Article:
During that crucial quarter century (604-30) Jews took an active part in abetting the Persian campaigns. Their vivid expectations of the approaching redemption are well illustrated by the aforementioned Elijah Apocalypse. Quoting, as was customary, some of the recognized ancient authorities, the homilist betrayed his messianic objective through transparent allusions to the various names of the "last king of Persia." Apart from the traditional name Armilus, the equivalent of the Antichrist in Christian terminology that monarch was called Cyrus or Artaxerxes, an obvious reference to those Achaemenid kings who had helped rebuild the Second Commonwealth, or, even more specifically and definitively, hakhasra (in one version Khosri), to contemporary readers doubtless a clear enough reference to Khosroe II. That "last king" was to "go up to Rome for three years in succession." He also was to defeat three heroes descending from the sea to meet him-an allusion to the landing of Byzantine troops as long as the sea lanes were controlled by the western Empire, after the severance of land communications with Palestine and following the conquest of Chalcedon and Antioch-including a king "the lowest among kings, son of a slave girl [Phokas]." Of course, we must discount many reports about Jewish "treacheries" and "atrocities" in the Christian chronicles of that or a later period. But we need not doubt that Jews generally welcomed the Iranian invaders as liberators from the hostility and heavy yoke of Justinian's successors. In 610 they staged a sanguinary riot in Antioch, killed the patriarch, and so greatly weakened the city's defenses that it surrendered almost without resistance to the approaching Persians (611). Antiochian Jews thus avenged the patriarch's policy of repression which, ever since his return to the patriarchal see in 593, had also led to the massacre of Monophysites in Edessa and forced conversions of pagans. Jews had an additional score to settle for the humiliating punishment meted out to their entire community for the transgression of a single coreligionist by Emperor Maurice in 592-93. Possibly in reprisal Phokas ordered his prefect Georgios forcibly to convert Jews not only in Antioch, but also in Palestine and Alexandria, though not in the European provinces (610).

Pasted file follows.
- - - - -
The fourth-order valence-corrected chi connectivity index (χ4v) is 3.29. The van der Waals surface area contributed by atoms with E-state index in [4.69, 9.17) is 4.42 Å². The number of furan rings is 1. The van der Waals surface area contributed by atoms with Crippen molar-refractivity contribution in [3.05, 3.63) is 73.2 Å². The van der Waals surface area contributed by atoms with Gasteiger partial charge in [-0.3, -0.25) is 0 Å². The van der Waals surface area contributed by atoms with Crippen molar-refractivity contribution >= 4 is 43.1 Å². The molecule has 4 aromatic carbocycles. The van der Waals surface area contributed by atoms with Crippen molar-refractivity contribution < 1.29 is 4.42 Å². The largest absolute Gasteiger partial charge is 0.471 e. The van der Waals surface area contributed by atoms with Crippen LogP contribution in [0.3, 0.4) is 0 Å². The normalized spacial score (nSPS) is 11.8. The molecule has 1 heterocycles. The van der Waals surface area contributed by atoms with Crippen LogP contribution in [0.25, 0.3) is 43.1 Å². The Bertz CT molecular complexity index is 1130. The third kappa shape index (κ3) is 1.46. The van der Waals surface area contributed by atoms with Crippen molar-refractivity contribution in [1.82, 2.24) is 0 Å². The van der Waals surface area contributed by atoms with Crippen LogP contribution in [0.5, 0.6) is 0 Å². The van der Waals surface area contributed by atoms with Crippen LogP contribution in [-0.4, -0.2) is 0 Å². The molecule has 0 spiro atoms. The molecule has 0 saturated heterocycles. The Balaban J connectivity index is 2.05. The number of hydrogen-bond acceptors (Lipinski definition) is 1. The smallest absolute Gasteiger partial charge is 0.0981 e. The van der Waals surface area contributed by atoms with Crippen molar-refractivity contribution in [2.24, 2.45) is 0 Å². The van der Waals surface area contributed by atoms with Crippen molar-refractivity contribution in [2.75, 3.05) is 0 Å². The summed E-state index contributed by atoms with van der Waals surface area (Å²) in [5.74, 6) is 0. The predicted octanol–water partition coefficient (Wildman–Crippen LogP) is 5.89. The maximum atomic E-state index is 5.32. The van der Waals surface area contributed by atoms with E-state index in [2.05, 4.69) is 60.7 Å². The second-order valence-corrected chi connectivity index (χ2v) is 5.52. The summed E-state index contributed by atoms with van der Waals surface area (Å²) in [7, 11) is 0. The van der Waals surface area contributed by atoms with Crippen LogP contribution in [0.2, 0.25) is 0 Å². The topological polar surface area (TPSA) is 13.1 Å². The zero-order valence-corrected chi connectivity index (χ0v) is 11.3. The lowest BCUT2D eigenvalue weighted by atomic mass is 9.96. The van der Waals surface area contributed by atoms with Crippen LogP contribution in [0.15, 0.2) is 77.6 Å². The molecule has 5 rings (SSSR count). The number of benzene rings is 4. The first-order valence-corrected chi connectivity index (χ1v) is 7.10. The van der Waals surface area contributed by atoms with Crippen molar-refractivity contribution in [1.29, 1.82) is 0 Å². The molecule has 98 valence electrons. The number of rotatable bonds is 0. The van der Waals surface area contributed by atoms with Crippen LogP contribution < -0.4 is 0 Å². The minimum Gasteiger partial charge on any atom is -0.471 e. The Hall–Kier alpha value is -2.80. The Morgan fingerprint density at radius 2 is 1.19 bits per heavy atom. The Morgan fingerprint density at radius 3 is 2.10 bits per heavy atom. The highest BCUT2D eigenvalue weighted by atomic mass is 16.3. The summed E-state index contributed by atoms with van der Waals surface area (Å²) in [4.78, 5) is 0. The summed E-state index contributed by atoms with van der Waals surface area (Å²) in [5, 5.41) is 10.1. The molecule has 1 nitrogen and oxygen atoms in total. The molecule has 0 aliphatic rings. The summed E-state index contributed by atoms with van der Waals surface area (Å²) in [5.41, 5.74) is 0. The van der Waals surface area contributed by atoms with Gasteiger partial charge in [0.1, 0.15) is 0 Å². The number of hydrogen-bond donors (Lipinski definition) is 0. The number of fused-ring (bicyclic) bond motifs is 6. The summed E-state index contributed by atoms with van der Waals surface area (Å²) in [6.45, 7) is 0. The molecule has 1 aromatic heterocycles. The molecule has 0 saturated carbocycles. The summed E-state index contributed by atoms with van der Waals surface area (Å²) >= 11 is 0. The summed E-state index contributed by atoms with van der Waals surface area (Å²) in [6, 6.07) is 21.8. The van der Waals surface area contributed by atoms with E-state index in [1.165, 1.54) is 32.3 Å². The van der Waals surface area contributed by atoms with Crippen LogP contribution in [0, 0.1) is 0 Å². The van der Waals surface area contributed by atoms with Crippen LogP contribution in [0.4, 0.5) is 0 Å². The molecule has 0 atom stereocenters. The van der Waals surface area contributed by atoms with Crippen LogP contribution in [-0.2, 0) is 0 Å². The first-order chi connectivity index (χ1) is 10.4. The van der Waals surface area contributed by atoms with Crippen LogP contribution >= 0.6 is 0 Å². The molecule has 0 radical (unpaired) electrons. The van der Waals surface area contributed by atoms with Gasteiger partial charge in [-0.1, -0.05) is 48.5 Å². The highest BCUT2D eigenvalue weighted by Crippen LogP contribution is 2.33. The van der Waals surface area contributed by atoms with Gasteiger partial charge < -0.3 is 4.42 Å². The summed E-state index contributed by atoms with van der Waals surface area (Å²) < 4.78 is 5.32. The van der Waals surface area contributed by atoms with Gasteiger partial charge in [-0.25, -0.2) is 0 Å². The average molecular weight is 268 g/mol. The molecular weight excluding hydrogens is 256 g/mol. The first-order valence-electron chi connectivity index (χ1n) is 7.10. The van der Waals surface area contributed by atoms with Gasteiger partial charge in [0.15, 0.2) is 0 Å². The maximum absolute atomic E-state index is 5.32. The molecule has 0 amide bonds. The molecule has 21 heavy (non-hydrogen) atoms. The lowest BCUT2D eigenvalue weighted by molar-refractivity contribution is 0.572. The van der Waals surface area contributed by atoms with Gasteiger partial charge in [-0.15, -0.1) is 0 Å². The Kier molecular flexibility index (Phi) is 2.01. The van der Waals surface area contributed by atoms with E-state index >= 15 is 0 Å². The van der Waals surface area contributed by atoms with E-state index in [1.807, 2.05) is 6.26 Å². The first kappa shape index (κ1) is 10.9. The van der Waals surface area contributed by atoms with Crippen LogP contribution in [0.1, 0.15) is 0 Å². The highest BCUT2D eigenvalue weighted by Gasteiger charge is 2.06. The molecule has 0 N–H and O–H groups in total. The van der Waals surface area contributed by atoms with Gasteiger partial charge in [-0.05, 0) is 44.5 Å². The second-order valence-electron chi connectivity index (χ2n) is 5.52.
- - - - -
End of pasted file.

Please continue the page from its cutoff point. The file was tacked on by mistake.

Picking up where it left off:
In 610, another chronicler reports, the 4,000 Jews inhabiting Tyre staged a rebellion and called to their assistance a Jewish force of 20,000 men assembled from Palestine, Damascus, and Cyprus. The latter island evidently now again embraced a sizable Jewish community in defiance of Trajan's sharp outlawry of Judaism half a millennium earlier, which decree had never been formally revoked. Whatever we think of the accuracy of the chronicler's figures, the city, forewarned, closed its gates and treated the local Jews as hostages. For every church outside its walls destroyed by the Jews, we are told, one hundred Jewish captives were executed, and their heads thrown across the walls to the besiegers. It seems true, in any case, that this strategically located natural fortress, as frequently before in its long and checkered history, withstood the Jewish siege and that its local Jewish community suffered severely.